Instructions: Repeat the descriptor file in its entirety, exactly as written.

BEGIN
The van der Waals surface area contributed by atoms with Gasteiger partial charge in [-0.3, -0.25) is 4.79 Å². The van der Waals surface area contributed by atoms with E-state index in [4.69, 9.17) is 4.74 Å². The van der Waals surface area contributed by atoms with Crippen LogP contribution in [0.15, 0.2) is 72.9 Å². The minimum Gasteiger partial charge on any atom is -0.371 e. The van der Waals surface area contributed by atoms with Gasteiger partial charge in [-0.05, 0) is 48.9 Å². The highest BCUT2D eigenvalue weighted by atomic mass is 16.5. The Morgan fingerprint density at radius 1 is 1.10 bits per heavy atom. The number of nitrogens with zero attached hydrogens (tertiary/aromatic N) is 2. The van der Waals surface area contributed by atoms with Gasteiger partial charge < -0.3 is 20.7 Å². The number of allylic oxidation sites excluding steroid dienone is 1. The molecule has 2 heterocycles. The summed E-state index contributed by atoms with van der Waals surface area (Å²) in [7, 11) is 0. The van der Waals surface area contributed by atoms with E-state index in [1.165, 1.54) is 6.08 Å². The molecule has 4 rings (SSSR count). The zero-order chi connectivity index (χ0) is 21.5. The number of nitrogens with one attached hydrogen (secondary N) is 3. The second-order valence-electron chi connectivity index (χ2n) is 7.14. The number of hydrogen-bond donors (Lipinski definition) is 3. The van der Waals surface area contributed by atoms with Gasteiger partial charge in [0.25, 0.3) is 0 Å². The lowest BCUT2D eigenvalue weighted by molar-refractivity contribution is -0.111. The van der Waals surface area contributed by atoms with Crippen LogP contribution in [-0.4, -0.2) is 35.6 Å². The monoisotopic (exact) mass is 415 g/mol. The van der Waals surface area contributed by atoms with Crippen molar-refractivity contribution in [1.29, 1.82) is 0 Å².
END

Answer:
The van der Waals surface area contributed by atoms with Gasteiger partial charge in [-0.3, -0.25) is 4.79 Å². The van der Waals surface area contributed by atoms with E-state index in [4.69, 9.17) is 4.74 Å². The van der Waals surface area contributed by atoms with Crippen LogP contribution in [0.15, 0.2) is 72.9 Å². The minimum Gasteiger partial charge on any atom is -0.371 e. The van der Waals surface area contributed by atoms with Gasteiger partial charge in [-0.05, 0) is 48.9 Å². The highest BCUT2D eigenvalue weighted by atomic mass is 16.5. The Morgan fingerprint density at radius 1 is 1.10 bits per heavy atom. The number of nitrogens with zero attached hydrogens (tertiary/aromatic N) is 2. The van der Waals surface area contributed by atoms with Gasteiger partial charge < -0.3 is 20.7 Å². The number of allylic oxidation sites excluding steroid dienone is 1. The molecule has 2 heterocycles. The summed E-state index contributed by atoms with van der Waals surface area (Å²) in [7, 11) is 0. The van der Waals surface area contributed by atoms with E-state index in [1.165, 1.54) is 6.08 Å². The molecule has 4 rings (SSSR count). The zero-order chi connectivity index (χ0) is 21.5. The number of nitrogens with one attached hydrogen (secondary N) is 3. The second-order valence-electron chi connectivity index (χ2n) is 7.14. The number of hydrogen-bond donors (Lipinski definition) is 3. The van der Waals surface area contributed by atoms with Gasteiger partial charge in [0.25, 0.3) is 0 Å². The lowest BCUT2D eigenvalue weighted by molar-refractivity contribution is -0.111. The van der Waals surface area contributed by atoms with Crippen LogP contribution in [-0.4, -0.2) is 35.6 Å². The monoisotopic (exact) mass is 415 g/mol. The van der Waals surface area contributed by atoms with Crippen molar-refractivity contribution in [1.29, 1.82) is 0 Å².